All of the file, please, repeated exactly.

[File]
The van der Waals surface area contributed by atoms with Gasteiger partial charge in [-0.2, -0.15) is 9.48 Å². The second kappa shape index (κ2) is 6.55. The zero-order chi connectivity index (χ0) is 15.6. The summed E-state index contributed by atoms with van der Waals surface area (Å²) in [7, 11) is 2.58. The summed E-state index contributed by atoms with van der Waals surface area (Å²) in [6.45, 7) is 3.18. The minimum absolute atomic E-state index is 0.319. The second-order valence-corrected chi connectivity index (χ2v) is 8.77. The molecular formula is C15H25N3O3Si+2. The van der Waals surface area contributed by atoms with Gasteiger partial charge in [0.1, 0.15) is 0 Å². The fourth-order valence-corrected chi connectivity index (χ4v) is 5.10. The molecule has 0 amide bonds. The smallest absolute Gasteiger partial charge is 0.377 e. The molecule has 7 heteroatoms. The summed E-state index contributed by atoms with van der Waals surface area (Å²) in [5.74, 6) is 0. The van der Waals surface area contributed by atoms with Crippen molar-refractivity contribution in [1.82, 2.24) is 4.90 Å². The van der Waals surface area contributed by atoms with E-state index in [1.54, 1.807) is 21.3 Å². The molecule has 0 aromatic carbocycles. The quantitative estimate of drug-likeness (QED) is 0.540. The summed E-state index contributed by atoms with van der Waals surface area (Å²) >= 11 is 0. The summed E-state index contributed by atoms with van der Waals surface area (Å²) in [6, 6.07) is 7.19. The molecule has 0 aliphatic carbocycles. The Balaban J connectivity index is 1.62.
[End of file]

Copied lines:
The van der Waals surface area contributed by atoms with Gasteiger partial charge in [-0.2, -0.15) is 9.48 Å². The second kappa shape index (κ2) is 6.55. The zero-order chi connectivity index (χ0) is 15.6. The summed E-state index contributed by atoms with van der Waals surface area (Å²) in [7, 11) is 2.58. The summed E-state index contributed by atoms with van der Waals surface area (Å²) in [6.45, 7) is 3.18. The minimum absolute atomic E-state index is 0.319. The second-order valence-corrected chi connectivity index (χ2v) is 8.77. The molecular formula is C15H25N3O3Si+2. The van der Waals surface area contributed by atoms with Gasteiger partial charge in [0.1, 0.15) is 0 Å². The fourth-order valence-corrected chi connectivity index (χ4v) is 5.10. The molecule has 0 amide bonds. The smallest absolute Gasteiger partial charge is 0.377 e. The molecule has 7 heteroatoms. The summed E-state index contributed by atoms with van der Waals surface area (Å²) in [5.74, 6) is 0. The van der Waals surface area contributed by atoms with Crippen molar-refractivity contribution in [1.82, 2.24) is 4.90 Å². The van der Waals surface area contributed by atoms with E-state index in [1.54, 1.807) is 21.3 Å². The molecule has 0 aromatic carbocycles. The quantitative estimate of drug-likeness (QED) is 0.540. The summed E-state index contributed by atoms with van der Waals surface area (Å²) >= 11 is 0. The summed E-state index contributed by atoms with van der Waals surface area (Å²) in [6, 6.07) is 7.19. The molecule has 0 aliphatic carbocycles. The Balaban J connectivity index is 1.62.